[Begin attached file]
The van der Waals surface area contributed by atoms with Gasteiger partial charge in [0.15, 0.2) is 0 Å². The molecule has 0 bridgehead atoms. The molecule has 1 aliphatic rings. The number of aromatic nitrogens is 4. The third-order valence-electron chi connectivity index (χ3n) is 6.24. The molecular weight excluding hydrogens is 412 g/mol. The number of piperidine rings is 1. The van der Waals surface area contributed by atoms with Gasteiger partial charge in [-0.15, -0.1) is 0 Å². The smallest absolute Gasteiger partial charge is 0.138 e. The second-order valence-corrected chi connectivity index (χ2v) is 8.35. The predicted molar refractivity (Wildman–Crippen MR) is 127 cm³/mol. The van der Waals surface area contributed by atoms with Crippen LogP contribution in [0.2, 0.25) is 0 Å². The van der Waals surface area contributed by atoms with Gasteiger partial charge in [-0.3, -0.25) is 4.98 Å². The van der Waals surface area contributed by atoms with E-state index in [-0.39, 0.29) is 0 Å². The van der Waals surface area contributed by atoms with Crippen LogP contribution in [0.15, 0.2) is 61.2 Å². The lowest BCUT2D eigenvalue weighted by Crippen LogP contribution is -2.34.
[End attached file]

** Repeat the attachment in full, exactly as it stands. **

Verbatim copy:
The van der Waals surface area contributed by atoms with Gasteiger partial charge in [0.15, 0.2) is 0 Å². The molecule has 0 bridgehead atoms. The molecule has 1 aliphatic rings. The number of aromatic nitrogens is 4. The third-order valence-electron chi connectivity index (χ3n) is 6.24. The molecular weight excluding hydrogens is 412 g/mol. The number of piperidine rings is 1. The van der Waals surface area contributed by atoms with Gasteiger partial charge in [-0.15, -0.1) is 0 Å². The smallest absolute Gasteiger partial charge is 0.138 e. The second-order valence-corrected chi connectivity index (χ2v) is 8.35. The predicted molar refractivity (Wildman–Crippen MR) is 127 cm³/mol. The van der Waals surface area contributed by atoms with Crippen LogP contribution in [0.2, 0.25) is 0 Å². The van der Waals surface area contributed by atoms with Gasteiger partial charge in [-0.3, -0.25) is 4.98 Å². The van der Waals surface area contributed by atoms with E-state index in [-0.39, 0.29) is 0 Å². The van der Waals surface area contributed by atoms with Crippen LogP contribution in [0.15, 0.2) is 61.2 Å². The lowest BCUT2D eigenvalue weighted by Crippen LogP contribution is -2.34.